Private Companies

Now that we’ve looked at public companies, we should review how to judge the stability of a private company. It’s not so different, but some of the information isn’t available publicly.

First, make sure that the general items are covered from above — and especially focus on customers. Since public companies are accountable for things that they say in public, they usually are relatively credible (minus the marketing spin). Private companies are not so tightly regulated, so make sure to do your due diligence.

Usually, private companies’ financial health is the hardest point to establish. And today, this is the most critical factor to review. There are, usually, some indicators:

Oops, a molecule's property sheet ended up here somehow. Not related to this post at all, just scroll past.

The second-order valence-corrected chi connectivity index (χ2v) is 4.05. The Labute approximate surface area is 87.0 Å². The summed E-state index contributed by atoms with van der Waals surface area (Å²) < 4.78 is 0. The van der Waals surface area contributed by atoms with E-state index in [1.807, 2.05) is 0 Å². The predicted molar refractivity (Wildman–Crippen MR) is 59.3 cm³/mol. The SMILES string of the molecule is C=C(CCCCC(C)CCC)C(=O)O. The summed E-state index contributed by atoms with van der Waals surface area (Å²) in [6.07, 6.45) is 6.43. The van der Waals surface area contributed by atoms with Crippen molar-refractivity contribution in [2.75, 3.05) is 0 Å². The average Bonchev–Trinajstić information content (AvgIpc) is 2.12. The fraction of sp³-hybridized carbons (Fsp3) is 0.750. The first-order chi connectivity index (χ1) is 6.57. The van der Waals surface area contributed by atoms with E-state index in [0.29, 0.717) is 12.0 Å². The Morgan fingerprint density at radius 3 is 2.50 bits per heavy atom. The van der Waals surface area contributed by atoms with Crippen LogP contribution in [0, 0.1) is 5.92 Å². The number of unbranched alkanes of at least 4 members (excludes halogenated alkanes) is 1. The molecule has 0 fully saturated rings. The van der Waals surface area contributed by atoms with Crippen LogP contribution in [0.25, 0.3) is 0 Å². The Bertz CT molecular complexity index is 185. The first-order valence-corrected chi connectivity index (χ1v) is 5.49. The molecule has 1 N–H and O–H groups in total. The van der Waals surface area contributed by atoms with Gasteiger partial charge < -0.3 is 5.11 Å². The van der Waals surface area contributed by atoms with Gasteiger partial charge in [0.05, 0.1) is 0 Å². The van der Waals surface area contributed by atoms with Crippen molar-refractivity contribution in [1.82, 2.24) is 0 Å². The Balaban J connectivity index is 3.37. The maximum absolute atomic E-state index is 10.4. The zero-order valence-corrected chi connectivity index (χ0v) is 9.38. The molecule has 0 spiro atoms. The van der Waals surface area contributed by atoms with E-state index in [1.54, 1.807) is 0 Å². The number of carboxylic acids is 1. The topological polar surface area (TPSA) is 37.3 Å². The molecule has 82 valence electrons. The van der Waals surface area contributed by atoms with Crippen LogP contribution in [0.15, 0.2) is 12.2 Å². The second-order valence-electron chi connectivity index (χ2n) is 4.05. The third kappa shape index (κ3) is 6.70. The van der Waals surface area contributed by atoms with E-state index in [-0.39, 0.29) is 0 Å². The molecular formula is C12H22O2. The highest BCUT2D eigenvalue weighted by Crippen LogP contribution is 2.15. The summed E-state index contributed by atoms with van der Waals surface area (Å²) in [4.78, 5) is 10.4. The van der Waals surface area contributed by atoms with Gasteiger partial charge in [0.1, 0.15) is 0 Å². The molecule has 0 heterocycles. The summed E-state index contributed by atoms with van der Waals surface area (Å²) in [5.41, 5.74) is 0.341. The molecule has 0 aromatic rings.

• Private companies generally start up through bootstrapping or venture financing. If it’s the latter, you’re in luck. It’s a huge win to get investment from a venture capital (VC) firm, and the general response is to issue a press release.
  • Review the company’s press releases, and try to figure out how much money it’s raised.
  • If it has been growing and hasn’t raised any money in the past six to eight months, your warning bells should go off. The only situation in which that shouldn’t worry you is if the company is bringing in lots of revenue. This is tough, given the market right now.
  • Next, you should figure out how much time it has to get profitable. Once you do (explained below), feel free to ask the company directly how it plans to achieve profitability. Again, you may not get an answer, but it doesn’t hurt to ask.
  • Get a general idea of the company’s burn rate by using the following guidelines:
    • How many employees does it have? Usually, the company will tell you.